The Eclipse Foundation for open source tools held its technical conference, EclipseCon 2005, in Burlingame, Calif., the week of Feb. 28. Stressing its momentum, the organization touted participation frrm vendors such as BEA Systems, Borland Socqftware, Computer Associates International, and Sybase. Mike Milinkovich, a former Oracle vice president of technical services, became the first executive director of the independent foundation when Eclipse was spun out of IBM last year. InfoWorld Editor at Large Paul Krill discussed Eclipse goings-on and impacts with Milinkovich.
InfoWorld: To what does Eclipse attribute the 50 million-plus downloads of your technology, and are Eclipse users primarily corporate developers, technologists, researchers, or representatives from different software and technology companies? I see a lot of people here from technology vendors.
Milinkovich: The No. 1 reason why there’s been 50 million downloads is because the software is really good. I just came from [visiting] Borland and one of the things that they said that really tipped the balance and made them want to become a strategic developer at Eclipse was the simple fact that the software is really good. The architecture is really good. I think that’s a real testament to the people that have been building Eclipse since Day 1. There’s no way we would be getting the volume of interest, participation and downloads if it wasn’t for the fact that what Eclipse is bringing is great technology.
Now, in terms of who’s downloading that, and there’s two parts to that question; there’s who’s downloading it, and then you also made a comment about the people that are at the show. I don’t necessarily think that the people that are at the show are a reflection of the entire Eclipse ecosystem. In terms of who’s downloading it, for us to hit 50 million download requests, clearly there has to be a lot of use of Eclipse in enterprise development.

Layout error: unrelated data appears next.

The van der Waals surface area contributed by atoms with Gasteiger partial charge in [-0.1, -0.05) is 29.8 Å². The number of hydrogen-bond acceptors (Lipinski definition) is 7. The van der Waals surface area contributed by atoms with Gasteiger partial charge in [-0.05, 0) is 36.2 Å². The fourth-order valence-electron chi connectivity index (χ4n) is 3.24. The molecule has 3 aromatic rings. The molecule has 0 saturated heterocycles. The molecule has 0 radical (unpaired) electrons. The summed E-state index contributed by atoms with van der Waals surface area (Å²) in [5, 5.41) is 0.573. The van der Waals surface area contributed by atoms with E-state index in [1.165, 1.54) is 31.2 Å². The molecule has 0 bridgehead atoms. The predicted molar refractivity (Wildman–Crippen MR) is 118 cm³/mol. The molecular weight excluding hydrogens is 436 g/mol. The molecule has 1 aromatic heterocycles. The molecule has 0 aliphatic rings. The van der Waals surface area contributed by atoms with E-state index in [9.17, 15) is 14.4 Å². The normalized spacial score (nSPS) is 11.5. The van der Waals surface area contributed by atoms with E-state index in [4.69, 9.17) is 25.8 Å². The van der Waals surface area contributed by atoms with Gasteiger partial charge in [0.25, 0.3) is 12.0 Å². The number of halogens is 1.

I was giving a keynote two weeks ago in Boston and I asked the crowd, “Who here is using Eclipse? And 75 percent of the crowd put their hands up. And then I said, “Who is using Eclipse in enterprise IT development?” And almost exactly the same number put their hand up. So we are absolutely certain that it’s got a great deal of usage in enterprise IT.
Now that said, this conference is not necessarily tailored for the enterprise IT user of Eclipse. It is primarily tailored for our committers and our members and for the enterprise -- people from the enterprise IT world who want a really deep-dive in the technology. So it’s not necessarily reflective of the entire population.
InfoWorld: How does Eclipse assert independence from IBM, and what kind of influence does IBM still have over the Eclipse organization?
Milinkovich: We are independent. There’s no assertion required.
InfoWorld: What kind of messages do you have for holdouts Sun and Microsoft?
Milinkovich: It’s really simple. The door is open, and if they would like to come and participate at Eclipse, we’d be thrilled to have them.
InfoWorld: Why do you think they’ve been holding out?
Milinkovich: They have their own business reasons. Sun is committed to their NetBeans platform. Microsoft is still trying to figure out what its response to open source in general should be. So there are business restraints in play that they have to [consider]. But you know, they will join when it makes sense for them, and that’s fine.